“I’m still concerned about the high risk of buying a house,” said Ms. Cao, 30. “If I want to sell the property, can I get it off my hands?”
A year ago, concerns about the Chinese real estate market were not reluctant buyers, but frenzied speculators. When a property in Shenzhen became available in March 2020, the building’s 288 units sold out online within seven minutes, according to state media.
Chinese officials, concerned about a housing bubble and its impact on the financial system, implemented the so-called three red lines policy to curb the reckless borrowing habits of the country’s largest real estate developers.
The new rules, which required companies to pay off debt before they could borrow more money, began to reveal cracks in the real estate market. At the end of 2021, China Evergrande Group, the highly indebted real estate developer, defaulted on paying bonds to creditors. Since Evergrande, more than a dozen companies have defaulted.
Amid the indebtedness, Chinese officials forced developers to prioritize finishing buildings they had already sold. But companies’ rush to run out of money to complete projects has created a new set of problems: protests over shoddy work.
When Evergrande ran into liquidity problems, an estimated 1.6 million people waited for the developer to complete homes they had already bought.
He Qiang, a 27-year-old car salesman, bought an Evergrande property in 2019 with the expectation that it would be ready in 2021. It has been postponed to June.
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Mr He said he does not think the latest deadline is realistic. The apartments still have no electricity. The elevators are unfinished, and the wooden floors are not installed.
And he has already noticed problems. The windows are leaking. The outdoor areas are just wide highways, with no sidewalks for residents. There are no bushes or trees, just bare patches of grass.
When Evergrande staged a ceremony in front of the building, residents protested and the event was cancelled. The developer told residents there is no money left for anything.
“We’ve been told not to be too demanding. There are still plenty of people who can’t finish their apartments,” Mr. He said.
Evergrande did not respond to emails requesting comment, and the phone numbers on the website were shut down.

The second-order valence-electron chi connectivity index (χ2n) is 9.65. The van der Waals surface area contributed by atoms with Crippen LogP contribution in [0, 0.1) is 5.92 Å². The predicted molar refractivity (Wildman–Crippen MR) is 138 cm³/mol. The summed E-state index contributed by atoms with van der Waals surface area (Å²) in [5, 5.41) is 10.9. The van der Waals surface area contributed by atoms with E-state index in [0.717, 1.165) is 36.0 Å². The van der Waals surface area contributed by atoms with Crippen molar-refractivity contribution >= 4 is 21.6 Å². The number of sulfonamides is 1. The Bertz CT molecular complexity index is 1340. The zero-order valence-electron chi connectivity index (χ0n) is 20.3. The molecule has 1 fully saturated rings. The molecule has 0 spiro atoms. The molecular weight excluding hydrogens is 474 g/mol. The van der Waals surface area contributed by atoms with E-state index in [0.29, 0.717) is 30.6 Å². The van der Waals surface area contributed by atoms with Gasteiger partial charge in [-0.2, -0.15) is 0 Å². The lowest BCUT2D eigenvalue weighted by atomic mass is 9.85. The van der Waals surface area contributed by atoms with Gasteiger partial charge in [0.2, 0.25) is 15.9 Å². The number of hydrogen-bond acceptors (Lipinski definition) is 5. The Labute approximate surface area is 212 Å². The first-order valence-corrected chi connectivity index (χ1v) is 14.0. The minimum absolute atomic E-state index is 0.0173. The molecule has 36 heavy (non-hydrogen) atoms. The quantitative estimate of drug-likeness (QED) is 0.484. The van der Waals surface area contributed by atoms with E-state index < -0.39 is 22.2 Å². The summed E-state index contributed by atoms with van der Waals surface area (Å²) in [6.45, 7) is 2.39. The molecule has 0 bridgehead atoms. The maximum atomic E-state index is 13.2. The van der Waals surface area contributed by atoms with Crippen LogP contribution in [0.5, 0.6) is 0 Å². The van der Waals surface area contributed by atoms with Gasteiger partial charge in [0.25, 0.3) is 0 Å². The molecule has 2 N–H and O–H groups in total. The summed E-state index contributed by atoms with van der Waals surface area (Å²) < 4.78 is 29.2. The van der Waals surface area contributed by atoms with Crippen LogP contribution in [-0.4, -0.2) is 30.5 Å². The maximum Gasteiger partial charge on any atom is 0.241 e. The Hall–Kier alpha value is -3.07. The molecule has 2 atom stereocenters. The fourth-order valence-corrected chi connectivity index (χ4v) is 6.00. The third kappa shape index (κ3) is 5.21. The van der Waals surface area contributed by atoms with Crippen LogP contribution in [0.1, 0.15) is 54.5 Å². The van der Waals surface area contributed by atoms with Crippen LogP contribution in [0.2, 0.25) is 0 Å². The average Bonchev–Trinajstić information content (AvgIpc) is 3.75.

All over the country people are protesting about quality problems and broken promises.
Louis Lee, a 38-year-old administrator at a real estate company, bought an apartment in 2019 on the “Moon on the Sea” complex from Vanke, one of the largest property developers in the country. She was told that the Guangzhou complex would eventually include a shopping center with supermarkets and an international school – a major selling point for Ms. Lee, who has two young children.
But more than a year after she moved in, the schoolhouse and shopping center are still empty. Residents said Vanke told them there was not enough interest from businesses to fill the mall, and that an application for the school was mired in government bureaucracy.
The local district challenged this version of events. It told residents that Vanke had failed to pay rent for the land in recent years due to a financial dispute with the village, which owned the land. After the case went to court, Vanke finally paid, but there are currently no plans for an international school.
In April, outraged homeowners hung a banner on the top 10 floors of the high-rise that read “Vanke false advertising,” based on photos of residents. Other banners warned people that buying a Vanke house “would ruin their lives.” When police arrived to tell the homeowners to remove the banners, protesters refused and clashed with officers. Vanke did not respond to emails requesting comment.
Mrs. Lee regrets buying the property. She says the financial problems developers face lead to quality issues.
“Personally, I don’t recommend buying apartments right now,” Ms. Lee said. “People really need to think twice.”
Claire Fu contributed to reporting and research.